- Bruce Elliott
- Kimberly Garcia serves it up right at The Drive In.
Nostalgia is to food as Florida is to: a) retirement; b) hurricanes; c) Disney World; d) election fraud; f) all of the above. Yes, some things are just inextricably linked in the mind.
For example: a soft-serve zebra cone dipped in cherry hard shell coating takes me right back to the summer before seventh grade when I lived on Madison Street in the old North End of Colorado Springs. After a long, hot, late-summer day of pelting the neighbor kids with apples, listening to Black Flag records and shooting bottle rockets at cars from the parking lot at Penrose Hospital, my friends and I would ride our skateboards over to The Drive-In and have ourselves one of those cool, refreshing mountains of sugar that rose from the wafer cones like beacons of youthful liberty. Then, as the waning light of impending autumn gave way to twilight, the way childhood was slowly giving way to adolescence, we'd wipe the sticky vestiges of youthful innocence from our fingers and go smoke some clove cigarettes, drink our parents' liquor and look for girls to make out with.
Nearly unchanged after almost 60 years, The Drive-In, at 2309 N. Weber St., is one of the last bastions of unabashed 1950s Colorado Springs nostalgia. And along with Cy's Drive-In and BJ's Velvet Freeze, The Drive-In is still proudly preserving a little strip of our local memory lane. The giant soft-serve ice cream cone sign, the neon hamburger, the blue paint, the sliding "order" and "pick up" windows, and the traditional menu of hamburgers, hotdogs, fries, onion rings, shakes, sundaes and sodas -- aside from the fact that the cars parked in front of it have changed, everything's just as it was 50 years ago.
"It's like taking a step back in time -- you get to go back and relive your childhood," said Chris Bettendorf, the new owner of The Drive-In. "Basically, it's just keeping history alive. And there aren't of whole lot of places left."
Bettendorf, a nurse who also owns and operates the The Little Market (a charming throwback corner store) at Prospect Street and Willamette Avenue, decided to buy the greasy spoon for equally nostalgic reasons: Her mother, Betty Nance, owned The Drive-In from 1978 to 1994.
"If you were in the family, then you were required to help out," said Bettendorf, "if nothing else, out of guilt." Under her mother's management, she added, "You had to act the way you were supposed to act or you weren't allowed to come there." Now, Bettendorf and her children are running the place.
Under the management of the past few owners, the joint apparently fell into disrepair, and Bettendorf and her family are now busily cleaning the place up, clearing things out and taking the menu back to basics with a few new additions.
Most notable among the very few menu changes is the addition of runzas, traditional German-Russian buns stuffed with meat, cabbage, onions and spices. According to Bettendorf, runzas are actually called "bidochs" or "bierocks," but became known as runzas in Nebraska where they were fed to workers in the cornfields. These homemade "hot pockets" are reason enough to make trip to The Drive-In for a quick lunch or a weekend snack.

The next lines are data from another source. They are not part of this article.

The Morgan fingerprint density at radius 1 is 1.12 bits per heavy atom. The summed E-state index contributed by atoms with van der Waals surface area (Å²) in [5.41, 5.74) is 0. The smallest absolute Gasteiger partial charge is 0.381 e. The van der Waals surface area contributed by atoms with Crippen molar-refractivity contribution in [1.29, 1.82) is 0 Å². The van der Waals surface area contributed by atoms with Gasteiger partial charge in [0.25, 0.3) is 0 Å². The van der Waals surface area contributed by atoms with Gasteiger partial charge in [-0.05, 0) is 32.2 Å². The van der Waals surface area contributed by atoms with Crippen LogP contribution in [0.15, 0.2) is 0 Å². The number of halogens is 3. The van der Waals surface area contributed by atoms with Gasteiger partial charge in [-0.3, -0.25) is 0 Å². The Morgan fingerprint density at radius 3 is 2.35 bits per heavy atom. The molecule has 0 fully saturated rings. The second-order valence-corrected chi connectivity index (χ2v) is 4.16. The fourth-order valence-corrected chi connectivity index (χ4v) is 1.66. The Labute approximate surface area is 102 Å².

Also new to the menu are the Bettendorf family barbecue pork (or beef, depending on the market) sandwiches. Nothing but meat, barbecue sauce, spices and a bun, these sandwiches are as sandwiches should be: simple and flavorful.
The chili and the sloppy Joe's are also homemade now, and Bettendorf uses Kaiser rolls from the family-owned Serrani Bread Company for the hamburgers. And the sausages are from Sara Sausages in Monument.
Other subtle changes include using actual fruit in the shakes instead of flavorings, the reintroduction of "krunch koat" (a peanut brittle-ish topping), and the elimination of a few items like funnel cakes and pretzels.
Beyond the good-'n'-greasy grill items, most people will still head to The Drive-In for their ice-cream menu. Bettendorf has returned to using the old-school hand mixers for the shakes and malts and features unusual flavors like butterscotch chip (a shake with the hard-shell coating mixed in so that it crumbles into little chips), cappuccino and peanut butter.
For true sugar junkies (kids mostly), The Drive-In offers the totally bizarre "deep powder" cone topping. Created by one of the previous owners, deep powder, the sugary mix used to make Slushies, is sprinkled on top of ice cream. With flavors ranging from bubble gum to blue raspberry, it's like eating a tart, "super, super powerful Kool-Aid mix," as Bettendorf describes it. While this likely won't appeal to adults, the Pixy-Stik loving kids will gobble it down if parents are willing to watch their children go into sugar shock.
For the truly indulgent patron less-inclined to such direct infusions of artificially flavored sweets, The Drive-In offers the slightly more sophisticated Boston soda, a shake with a sundae on top.
Beyond a few minor changes, The Drive-In is still the same "old-time good fun that may not be good for you, but it's good," said Bettendorf. "It was that way when you were a kid and it's that way now."
-- Noel Black
2309 N. Weber St.
Fall hours: Monday to Saturday, 11 a.m. to 9 p.m.; Sunday, noon to 9 p.m. Grill closes at 7:30 p.m.